This season’s collection plays with a masculine/feminine fusion and sometimes crosses into camp with sleeveless leather zip-ups and low-neck tees exposing more chests than it covers. This could very well be the Marmite of fashion trends in concern of men, however after Burberry Prorsum, Marni, John Richmond, Bottega Veneta and Hermes have done it, their look is undeniably in.
Leather has a way of turning beautiful cuts into pieces with stiff restrictions. However, in celebration of their 100th year, Trussardi have rewound a century and created their fall collection primarily from this single material – a material that the company originally relied heavy upon when specialising in gloves during their early years.
Far from restricted, the pieces fall, hold, drop, rise and fasten free from the usual limitation of leather-covered limbs. The collection offers not only new ways to wear the texture, but also new ways of moving in it. The refusal to acknowledge the reality of the season with senseless items – such as the two previously mentioned – adheres to the fun and freedom of Trussardi.
If they want a collection of leather vests and ponchos, they’re going to have it. They’re also going to influence many to want it with their enticing flexibility.
Trussardi esteem themselves as a “byword for excellence, discreet sophistication, experimentation and innovation.” You can see this is no exaggeration when you look at the execution of the pieces above. There is a power within the clothes, dominance and almost darkness, not just with the pitch palette but their enigmatic, overly confident energy.
The heavy repetition of black and the absence of a lighter diversity in texture has made the collection suitable only for fall – which is all the more the reason to grasp and experiment while the temperature will have you relieved for such insulation.
The Mods and Rockers element coincides with the rebellious reign of Rydell High’s T-Birds and their accountability for forcing leather jackets over white tees back into a turbulent stereotype. Trussardi relish the suffocating boundaries some are confined to with menswear to further exempt themselves as traditional and more a label in denial of any ceilings in style.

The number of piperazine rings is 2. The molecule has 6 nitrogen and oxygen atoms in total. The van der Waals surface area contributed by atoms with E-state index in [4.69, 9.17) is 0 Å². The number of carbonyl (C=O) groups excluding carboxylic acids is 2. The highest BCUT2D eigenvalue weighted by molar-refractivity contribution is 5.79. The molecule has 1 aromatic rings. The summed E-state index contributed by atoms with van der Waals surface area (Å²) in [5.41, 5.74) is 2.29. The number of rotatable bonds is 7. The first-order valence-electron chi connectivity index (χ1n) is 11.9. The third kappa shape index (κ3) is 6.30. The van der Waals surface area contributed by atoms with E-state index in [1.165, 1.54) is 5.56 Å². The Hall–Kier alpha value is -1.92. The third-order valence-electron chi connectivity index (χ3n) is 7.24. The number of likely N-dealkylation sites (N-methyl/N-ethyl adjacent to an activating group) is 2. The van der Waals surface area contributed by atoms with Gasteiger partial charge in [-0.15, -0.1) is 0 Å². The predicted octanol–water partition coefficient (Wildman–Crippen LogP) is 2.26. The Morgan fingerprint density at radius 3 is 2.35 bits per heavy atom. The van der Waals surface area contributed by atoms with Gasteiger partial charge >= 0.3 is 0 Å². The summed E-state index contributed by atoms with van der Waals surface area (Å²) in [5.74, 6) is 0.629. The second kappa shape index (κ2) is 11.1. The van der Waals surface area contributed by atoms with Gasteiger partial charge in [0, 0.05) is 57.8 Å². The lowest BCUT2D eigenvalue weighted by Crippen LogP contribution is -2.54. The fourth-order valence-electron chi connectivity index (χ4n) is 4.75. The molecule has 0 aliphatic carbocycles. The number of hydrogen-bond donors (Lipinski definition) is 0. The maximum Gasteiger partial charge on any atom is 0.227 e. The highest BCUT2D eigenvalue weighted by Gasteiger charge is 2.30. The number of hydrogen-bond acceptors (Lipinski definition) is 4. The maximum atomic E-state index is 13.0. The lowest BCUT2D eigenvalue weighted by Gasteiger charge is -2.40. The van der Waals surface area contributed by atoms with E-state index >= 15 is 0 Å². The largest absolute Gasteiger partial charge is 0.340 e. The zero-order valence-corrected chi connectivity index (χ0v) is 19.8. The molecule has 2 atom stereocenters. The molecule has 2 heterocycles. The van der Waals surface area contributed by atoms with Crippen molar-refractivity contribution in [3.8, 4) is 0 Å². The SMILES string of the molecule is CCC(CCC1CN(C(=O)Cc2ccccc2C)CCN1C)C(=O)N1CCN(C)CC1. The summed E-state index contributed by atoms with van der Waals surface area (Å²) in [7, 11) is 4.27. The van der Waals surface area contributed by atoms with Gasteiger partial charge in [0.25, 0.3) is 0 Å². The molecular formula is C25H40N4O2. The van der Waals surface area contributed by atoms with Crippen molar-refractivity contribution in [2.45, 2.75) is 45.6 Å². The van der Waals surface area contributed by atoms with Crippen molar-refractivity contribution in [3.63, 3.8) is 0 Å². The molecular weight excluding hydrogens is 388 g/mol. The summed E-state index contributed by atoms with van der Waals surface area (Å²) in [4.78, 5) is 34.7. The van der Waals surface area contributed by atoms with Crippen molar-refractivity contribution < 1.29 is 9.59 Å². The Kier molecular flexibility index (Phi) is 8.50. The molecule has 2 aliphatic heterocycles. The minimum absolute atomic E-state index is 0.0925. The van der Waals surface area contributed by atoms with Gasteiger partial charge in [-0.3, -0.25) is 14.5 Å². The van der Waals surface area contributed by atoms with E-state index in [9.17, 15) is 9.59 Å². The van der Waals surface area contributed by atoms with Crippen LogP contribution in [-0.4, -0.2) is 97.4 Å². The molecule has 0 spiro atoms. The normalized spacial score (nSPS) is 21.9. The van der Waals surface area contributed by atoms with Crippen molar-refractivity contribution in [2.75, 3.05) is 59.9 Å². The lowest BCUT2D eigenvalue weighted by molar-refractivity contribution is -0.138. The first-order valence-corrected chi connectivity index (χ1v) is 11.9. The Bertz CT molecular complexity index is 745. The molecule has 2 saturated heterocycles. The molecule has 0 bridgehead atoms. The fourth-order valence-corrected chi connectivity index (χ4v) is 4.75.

The geniuses of Morticia Addam’s male equivalents are their vampy imperfections. Trousers aren’t completely tucked into boots, double zip jackets are fastened at the top and left open at the bottom, the sheepskin cuffs and collars are folded and stood as if done so blindly, while sleeves fall with a baggy freedom.
The collection doesn’t particularly master a new silhouette, however it masters the use and practicality of fabrics to surface new-fangled holds from basic cuts used all too often in Milan. In other words, Trussardi have put two fingers up to the conventions and expectations of menswear textures, while still oozing demure, in defiance of any restriction.
If you’re wracked with the concern of looking Harley Davidson-ready, here’s how to latch onto the right look and spot the kind of leather you should leave for Easyrider’s monthly subscribers.
The inspired looks I have put together reflect Trussardi and their desire to distribute tasteful cuts, incomparable quality and free movement. I have taken into consideration the likelihood of reluctance from men (which does include myself) to wear head-to-toe leather this season.
The result is a wearable take on the label, which still obliges the basic principles Trussardi decided to rise for fall. The key accessories to advance this look are black/khaki army caps, holdalls, leather gloves and sunglasses. Stick to a three accessory maximum (including a belt even if worn purely for necessity) and you’ll finish the Trussardi approach faultlessly.
From a Bergamo glove factory to a Milan empire, Trussardi has developed and progressed over a century to epitomise Italy and its self-torturous, uncompromising standards.
The sincere homage to leather paid this season took the plunge and stripped back to not only the company’s past but instigated its future within the industry; all too often starved of risk.
So Happy 100th Trussardi and three cheers for your committal to challenge. May the next one hundred be just as diverse and ever expanded in all things design, art, food and inimitable fashion!